Prayer in the Workplace

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Is prayer in workplace allowed by law?

Is prayer in the workplace allowed by law? A similar question of faith in the workplace occurred in Bowling Green, Kentucky. A librarian was fired for wearing a cross necklace to work. A federal court declared the library policy unconstitutional and said it violated the Free Speech and Free Exercise Clauses of the First Amendment.

"This is a very important decision that underscores the fact that employees have constitutional rights to express their faith in the workplace so long as that expression does not interfere with the work setting," said Frank Manion, Senior Counsel of the ACLJ, which represents the library employee. "The fact that our client was fired for wearing a cross pendant on a necklace to work is not only absurd but unconstitutional as well. This decision sends an important message that employers cannot discriminate against employees who choose to express their religious beliefs in the workplace."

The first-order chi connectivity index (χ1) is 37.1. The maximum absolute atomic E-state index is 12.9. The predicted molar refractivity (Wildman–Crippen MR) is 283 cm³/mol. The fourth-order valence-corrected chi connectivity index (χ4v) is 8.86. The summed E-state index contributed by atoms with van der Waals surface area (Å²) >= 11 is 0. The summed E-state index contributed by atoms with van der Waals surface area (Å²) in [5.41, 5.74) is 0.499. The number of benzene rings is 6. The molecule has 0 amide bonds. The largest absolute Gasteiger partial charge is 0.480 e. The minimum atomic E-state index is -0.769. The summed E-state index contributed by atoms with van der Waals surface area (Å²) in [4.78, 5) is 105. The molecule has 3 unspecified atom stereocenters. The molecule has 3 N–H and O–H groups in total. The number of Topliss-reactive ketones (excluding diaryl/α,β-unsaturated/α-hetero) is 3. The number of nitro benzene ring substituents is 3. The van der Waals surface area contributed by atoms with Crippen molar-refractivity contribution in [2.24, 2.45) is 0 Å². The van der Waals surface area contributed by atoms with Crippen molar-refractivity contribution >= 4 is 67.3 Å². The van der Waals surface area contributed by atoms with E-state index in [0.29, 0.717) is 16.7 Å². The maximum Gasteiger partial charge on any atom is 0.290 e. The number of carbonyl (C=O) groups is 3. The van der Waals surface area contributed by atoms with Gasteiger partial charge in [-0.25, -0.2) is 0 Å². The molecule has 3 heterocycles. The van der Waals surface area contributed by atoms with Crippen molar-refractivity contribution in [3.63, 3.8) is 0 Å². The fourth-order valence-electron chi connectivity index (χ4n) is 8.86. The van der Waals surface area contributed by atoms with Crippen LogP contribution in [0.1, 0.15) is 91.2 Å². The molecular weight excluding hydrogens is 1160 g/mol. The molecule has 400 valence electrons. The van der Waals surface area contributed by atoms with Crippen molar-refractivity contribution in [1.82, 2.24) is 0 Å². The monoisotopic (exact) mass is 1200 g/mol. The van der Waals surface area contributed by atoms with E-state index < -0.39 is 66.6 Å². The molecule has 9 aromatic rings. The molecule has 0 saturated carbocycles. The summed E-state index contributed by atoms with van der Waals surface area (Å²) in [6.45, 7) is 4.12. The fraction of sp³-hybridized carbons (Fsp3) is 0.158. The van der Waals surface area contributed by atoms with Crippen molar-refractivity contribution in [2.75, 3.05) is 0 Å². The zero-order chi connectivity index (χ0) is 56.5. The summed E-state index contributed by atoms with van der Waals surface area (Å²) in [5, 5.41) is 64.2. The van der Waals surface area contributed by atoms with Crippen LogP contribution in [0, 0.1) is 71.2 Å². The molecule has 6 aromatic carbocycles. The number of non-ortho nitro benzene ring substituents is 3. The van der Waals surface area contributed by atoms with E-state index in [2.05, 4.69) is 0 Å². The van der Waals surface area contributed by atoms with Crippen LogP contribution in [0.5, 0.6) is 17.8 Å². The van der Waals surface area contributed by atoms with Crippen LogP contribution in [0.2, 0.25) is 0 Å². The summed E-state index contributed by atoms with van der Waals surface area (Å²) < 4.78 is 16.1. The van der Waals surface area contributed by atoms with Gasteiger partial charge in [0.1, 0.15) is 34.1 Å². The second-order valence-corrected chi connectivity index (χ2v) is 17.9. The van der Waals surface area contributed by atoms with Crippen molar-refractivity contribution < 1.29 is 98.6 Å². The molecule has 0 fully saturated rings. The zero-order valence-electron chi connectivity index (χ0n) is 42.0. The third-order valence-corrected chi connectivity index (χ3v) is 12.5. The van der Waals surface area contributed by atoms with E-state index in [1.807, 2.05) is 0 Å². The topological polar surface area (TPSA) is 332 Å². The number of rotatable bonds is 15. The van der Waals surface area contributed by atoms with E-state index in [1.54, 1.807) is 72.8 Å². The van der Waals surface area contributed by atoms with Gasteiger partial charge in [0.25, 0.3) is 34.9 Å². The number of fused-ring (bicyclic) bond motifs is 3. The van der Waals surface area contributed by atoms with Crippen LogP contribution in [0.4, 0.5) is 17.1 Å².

If you are considering a prayer meeting or religious event at your workplace, it is wise to consult your employer.

When we look at the Bible and the life of Jesus, we see He often prayed outside of a house of worship. He prayed in the workplace, in the open, and in the home.

Our nation was founded with prayer in mind. God is mentioned on our money, "In God We Trust." Our United States courts swear people in using the words, "So help me God." God and prayer are definitely in the workplace.

The United States constitution includes the following, "Congress shall make no law respecting an establishment of religion, or prohibiting the free exercise thereof." Based upon this statement, the many times that the United States government has included God in inaugurations, court proceedings, legal documents, and currency has set a precedent that prayer in the workplace is allowed.



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